EchoStar Racks Up Subs, Losses

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EchoStar Communications Corp. had another strong quarter in
terms of adding subscribers, but costs associated with obtaining those customers drove
down its cash-flow and earnings results.

EchoStar added 375,000 subscribers in the third quarter,
raising its customer count as of Sept. 30 to 3 million. Cash flow before marketing
expenses more than doubled to $153 million.

Total revenue at the direct-broadcast satellite company was
$427 million in the quarter, up from $235 million last year. Satellite-television revenue
for the quarter nearly doubled to $356.4 million from $179.5 million a year ago.

But adding those subscribers took its toll during the
quarter, with marketing expenses more than tripling to $200.6 million. As a result,
EchoStar reported earnings before interest, taxes, depreciation and amortization of
negative $47.4 million, compared with positive EBITDA of $8.5 million in 1998.

EchoStar said the additional marketing costs were a result
of the company providing equipment subsidies, which are fully expensed in the quarter when
a subscriber is acquired.

Strong subscriber growth also caused the company's net
losses to more than double during the quarter from $52 million, or 34 cents per share in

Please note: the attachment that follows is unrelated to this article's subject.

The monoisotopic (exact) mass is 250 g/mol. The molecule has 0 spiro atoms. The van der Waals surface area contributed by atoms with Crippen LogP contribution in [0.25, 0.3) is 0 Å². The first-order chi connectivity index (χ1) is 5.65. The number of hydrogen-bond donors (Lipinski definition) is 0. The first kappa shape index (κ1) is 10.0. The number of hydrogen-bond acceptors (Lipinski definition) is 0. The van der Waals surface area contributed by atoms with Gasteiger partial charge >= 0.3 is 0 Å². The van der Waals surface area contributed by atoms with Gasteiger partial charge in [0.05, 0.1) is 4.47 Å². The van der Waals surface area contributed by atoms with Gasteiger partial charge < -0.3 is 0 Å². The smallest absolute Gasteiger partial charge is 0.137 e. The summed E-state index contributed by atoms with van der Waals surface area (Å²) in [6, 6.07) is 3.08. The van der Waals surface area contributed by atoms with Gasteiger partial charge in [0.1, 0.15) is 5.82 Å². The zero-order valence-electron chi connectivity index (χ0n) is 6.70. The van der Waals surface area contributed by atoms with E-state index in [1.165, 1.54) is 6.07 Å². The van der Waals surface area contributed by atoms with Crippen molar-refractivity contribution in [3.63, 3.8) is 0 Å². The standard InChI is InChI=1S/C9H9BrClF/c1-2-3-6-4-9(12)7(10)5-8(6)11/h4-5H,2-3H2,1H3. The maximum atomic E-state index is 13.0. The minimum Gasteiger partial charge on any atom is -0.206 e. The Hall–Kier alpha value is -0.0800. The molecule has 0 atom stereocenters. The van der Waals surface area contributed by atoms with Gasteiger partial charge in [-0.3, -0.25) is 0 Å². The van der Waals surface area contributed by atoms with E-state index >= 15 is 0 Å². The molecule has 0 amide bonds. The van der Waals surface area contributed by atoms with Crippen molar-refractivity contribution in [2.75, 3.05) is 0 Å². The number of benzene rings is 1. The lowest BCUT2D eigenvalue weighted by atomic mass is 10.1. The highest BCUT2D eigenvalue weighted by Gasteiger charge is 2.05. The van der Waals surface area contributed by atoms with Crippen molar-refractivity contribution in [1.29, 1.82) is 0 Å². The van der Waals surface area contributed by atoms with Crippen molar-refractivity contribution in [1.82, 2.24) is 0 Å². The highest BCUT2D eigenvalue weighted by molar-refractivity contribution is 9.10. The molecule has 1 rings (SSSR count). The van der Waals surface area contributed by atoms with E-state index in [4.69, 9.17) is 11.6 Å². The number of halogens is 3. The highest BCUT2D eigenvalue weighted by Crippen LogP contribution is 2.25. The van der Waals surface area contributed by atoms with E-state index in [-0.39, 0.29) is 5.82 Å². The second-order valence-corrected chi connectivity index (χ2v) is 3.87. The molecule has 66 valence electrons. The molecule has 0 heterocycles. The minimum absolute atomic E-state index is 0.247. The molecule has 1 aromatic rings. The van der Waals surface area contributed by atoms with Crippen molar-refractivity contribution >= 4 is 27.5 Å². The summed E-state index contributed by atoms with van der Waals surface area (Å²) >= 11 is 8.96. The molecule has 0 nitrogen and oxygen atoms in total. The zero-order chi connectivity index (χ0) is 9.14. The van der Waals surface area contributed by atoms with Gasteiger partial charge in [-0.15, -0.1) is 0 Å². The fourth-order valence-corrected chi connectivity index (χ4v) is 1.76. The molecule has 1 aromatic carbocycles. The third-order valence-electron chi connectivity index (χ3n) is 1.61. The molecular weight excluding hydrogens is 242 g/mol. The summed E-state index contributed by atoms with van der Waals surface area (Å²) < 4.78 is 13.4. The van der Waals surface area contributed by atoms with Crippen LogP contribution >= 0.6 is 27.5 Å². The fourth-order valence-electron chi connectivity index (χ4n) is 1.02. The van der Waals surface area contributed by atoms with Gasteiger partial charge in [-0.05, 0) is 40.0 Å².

1998, to $124.4 million (55 cents). That missed analysts' estimates, which had pegged
EchoStar's loss at about 49 cents per share.

EchoStar's stock took a hit the day of the earnings
release, dropping $2.50 per share to $63.50.

Goldman, Sachs & Co. cable analyst Lou Kerner said
EchoStar's results were in line with his expectations, adding that subscriber growth
and churn rates are on track to meet the company's long-term goals.

"Clearly, this is a company that continues to hit on
all cylinders," Kerner said.

In the nine-month period, revenue rose to $1.1 billion from
$695.6 million in 1998. Revenue from satellite operations in the nine months was $923.3
million, compared with $459.5 million in the year-ago period.

Pre-marketing cash flow for the nine months was $390.6
million, up 85 percent, and net losses were $572.9 million, more than four times the
$147.6 million net loss last year. The EBITDA loss was $101.3 million, compared with an
EBITDA gain of $25.2 million in 1998.

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